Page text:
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You are going to listen to an interview with Matt Gerrard, chief consultant at Technical Business Solutions based in Brussels, Belgium.

Before you listen to expert Matt Gerrard, see how much you know about presentations by answering the following true or false questions.

1. The four main reasons people give presentations are to sell, entertain, persuade and pass information.
2. The secret to giving a successful presentation is preparation.
3. It’s important to know what time of day you are going to give your presentation.
4. ‘Visual aids’ can be anything that helps you to make your presentation clear to the audience.
5. Most presentations are in four parts.
6. It’s better to read your presentation that be completely spontaneous.
7. It’s a good idea to practise in front of a mirror.

Listen Now listen to the interview and Answers check your answers.

Here are some of the questions that Matt suggests you ask yourself before you give a presentation. The words are in the wrong order. Write the words in the correct order. Follow the example.

Example: making why I presentation this am?
1. to making am I this who presentation

presentation am where I making this?

I this when presentation am making?

be long will how it?

should presentation I make this how?

say what I should?

Listen Now listen and Answers check your answers.

Listen Listen and repeat the questions.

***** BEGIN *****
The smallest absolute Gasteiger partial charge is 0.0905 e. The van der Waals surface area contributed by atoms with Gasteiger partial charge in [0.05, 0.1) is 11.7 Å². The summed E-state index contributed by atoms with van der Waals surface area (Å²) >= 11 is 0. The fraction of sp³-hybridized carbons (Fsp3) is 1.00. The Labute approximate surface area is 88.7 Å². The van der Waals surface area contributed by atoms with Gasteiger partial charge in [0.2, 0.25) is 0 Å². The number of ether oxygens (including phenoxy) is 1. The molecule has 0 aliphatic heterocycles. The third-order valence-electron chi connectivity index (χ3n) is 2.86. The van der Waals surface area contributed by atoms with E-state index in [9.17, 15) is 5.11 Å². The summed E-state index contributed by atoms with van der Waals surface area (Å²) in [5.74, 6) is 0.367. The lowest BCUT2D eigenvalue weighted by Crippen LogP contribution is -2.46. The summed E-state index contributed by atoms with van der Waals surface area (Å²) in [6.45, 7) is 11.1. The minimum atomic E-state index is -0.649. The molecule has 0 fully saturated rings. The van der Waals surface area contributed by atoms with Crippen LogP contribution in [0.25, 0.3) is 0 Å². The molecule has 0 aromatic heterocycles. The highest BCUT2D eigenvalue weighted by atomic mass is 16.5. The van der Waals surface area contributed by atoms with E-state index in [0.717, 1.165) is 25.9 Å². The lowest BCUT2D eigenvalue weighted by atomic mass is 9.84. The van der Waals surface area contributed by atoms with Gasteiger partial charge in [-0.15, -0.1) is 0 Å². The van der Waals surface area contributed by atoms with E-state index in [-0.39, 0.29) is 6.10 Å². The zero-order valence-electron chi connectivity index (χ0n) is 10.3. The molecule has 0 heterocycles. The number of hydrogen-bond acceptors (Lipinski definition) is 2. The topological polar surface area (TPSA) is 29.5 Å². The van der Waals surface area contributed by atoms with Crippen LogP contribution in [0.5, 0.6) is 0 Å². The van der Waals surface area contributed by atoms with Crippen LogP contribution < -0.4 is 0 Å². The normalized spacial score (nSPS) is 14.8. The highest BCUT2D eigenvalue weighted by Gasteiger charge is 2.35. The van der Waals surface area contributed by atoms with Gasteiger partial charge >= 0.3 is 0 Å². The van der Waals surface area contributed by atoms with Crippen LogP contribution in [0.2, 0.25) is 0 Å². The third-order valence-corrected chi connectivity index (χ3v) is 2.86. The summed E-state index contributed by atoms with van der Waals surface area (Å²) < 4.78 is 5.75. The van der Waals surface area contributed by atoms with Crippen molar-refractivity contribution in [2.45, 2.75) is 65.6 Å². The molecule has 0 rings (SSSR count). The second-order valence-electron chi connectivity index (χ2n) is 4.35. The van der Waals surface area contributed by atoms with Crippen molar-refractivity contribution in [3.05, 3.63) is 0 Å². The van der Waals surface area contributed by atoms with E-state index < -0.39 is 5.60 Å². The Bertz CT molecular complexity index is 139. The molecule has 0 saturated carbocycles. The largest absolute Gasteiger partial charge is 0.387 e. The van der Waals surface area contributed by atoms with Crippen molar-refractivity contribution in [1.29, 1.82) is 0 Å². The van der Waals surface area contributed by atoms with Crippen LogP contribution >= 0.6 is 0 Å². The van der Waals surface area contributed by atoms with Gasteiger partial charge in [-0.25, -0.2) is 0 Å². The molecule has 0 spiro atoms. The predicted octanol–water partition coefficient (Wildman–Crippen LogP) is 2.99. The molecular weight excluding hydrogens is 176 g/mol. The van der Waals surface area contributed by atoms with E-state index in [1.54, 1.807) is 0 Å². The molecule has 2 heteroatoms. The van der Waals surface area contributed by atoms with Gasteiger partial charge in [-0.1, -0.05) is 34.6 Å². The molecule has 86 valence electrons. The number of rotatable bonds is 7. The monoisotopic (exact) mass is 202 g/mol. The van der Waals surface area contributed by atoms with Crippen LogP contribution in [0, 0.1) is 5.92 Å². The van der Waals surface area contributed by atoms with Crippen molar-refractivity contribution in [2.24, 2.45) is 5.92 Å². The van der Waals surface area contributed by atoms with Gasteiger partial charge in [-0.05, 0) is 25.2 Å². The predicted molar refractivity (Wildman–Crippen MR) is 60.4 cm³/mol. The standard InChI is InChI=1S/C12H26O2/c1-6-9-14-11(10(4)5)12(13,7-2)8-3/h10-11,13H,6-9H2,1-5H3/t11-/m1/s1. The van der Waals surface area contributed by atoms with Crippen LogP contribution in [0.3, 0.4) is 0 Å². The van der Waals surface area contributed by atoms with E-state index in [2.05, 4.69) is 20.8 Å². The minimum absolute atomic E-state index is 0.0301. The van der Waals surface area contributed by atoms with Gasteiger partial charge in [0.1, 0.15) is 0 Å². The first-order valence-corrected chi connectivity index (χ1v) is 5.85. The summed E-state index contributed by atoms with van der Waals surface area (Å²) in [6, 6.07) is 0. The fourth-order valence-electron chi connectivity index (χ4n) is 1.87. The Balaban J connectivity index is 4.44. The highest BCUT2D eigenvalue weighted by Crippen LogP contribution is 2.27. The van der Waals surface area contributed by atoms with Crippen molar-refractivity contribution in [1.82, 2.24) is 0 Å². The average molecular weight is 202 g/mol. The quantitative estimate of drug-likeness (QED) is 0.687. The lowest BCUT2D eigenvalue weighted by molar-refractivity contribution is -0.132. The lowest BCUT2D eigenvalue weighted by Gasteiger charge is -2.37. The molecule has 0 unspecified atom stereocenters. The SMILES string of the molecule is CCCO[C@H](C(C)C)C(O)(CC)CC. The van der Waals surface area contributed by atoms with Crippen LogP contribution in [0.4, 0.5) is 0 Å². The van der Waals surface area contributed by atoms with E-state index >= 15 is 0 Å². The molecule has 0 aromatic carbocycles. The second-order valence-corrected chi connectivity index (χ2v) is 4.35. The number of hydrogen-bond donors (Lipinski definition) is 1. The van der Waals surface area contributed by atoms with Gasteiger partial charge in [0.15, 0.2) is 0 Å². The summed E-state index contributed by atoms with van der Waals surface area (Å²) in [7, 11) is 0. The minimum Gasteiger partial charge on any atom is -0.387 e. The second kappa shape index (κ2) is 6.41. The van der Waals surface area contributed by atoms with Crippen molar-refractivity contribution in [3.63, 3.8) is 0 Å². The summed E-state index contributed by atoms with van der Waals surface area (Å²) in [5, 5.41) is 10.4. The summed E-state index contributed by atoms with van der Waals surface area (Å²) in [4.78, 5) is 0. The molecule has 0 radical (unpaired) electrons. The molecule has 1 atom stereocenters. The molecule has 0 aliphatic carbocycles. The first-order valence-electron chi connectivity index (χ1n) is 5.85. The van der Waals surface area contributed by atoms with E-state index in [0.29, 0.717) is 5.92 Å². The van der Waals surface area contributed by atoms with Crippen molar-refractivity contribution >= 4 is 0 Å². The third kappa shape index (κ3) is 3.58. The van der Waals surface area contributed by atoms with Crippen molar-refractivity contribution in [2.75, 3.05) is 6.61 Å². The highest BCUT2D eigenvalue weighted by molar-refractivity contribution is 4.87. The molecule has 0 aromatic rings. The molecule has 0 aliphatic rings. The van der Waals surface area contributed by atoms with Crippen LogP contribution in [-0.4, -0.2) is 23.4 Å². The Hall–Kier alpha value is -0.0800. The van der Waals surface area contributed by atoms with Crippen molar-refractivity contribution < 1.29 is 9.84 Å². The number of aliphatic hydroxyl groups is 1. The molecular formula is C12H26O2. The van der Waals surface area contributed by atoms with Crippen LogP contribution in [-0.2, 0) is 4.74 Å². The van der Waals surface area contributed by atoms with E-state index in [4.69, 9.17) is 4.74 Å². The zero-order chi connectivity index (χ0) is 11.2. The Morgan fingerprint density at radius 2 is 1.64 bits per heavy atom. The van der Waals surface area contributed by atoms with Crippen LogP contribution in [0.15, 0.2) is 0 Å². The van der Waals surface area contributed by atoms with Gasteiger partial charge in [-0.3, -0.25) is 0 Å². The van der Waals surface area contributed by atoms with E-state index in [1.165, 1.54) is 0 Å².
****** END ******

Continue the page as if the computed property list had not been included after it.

Listen Listen to the interview again and complete the following transcription. Use the pause button on your media player to give you time to write, and listen as many times as necessary.

Matt, lets start by asking you for your definition of a presentation.

A presentation is a formal talk to one or more people that "presents" ideas or information in a clear, structured way. All presentations have a . People give presentations because they want to communicate something. It could be to inform, train, persuade or sell something.

Business people often get so nervous when they have to give a presentation, don’t they Matt?

Yes, that’s right Sue, people are sometimes of speaking in public, but if you follow a few simple rules, giving a presentation is actually very easy.

So, what’s the most important thing when giving a presentation, Matt ?

By far the most important thing is preparation. That’s the secret to giving a successful presentation. With good preparation and planning you will be totally and less . And your audience will feel your confidence. It’s important to take control of your presentation. With control your audience will to your message.

That makes a lot of sense Matt. So, how should we begin our preparation?

Well, I like to start by asking myself some questions:
Firstly, Why am I making this presentation? Do I need to inform, to persuade, to train or to sell? If your is not clear in your mind, it cannot possibly be clear to your audience.
Secondly, Who am I making this presentation to? Sometimes this will be obvious, but not always. So find out as much information as possible about your audience. How many people? Who are they? Are they business people? Professional people? Political people? Experts or non-experts? Will it be a small, intimate group of 4 or a large room of 400 ? How much do they know already and what will they expect from me?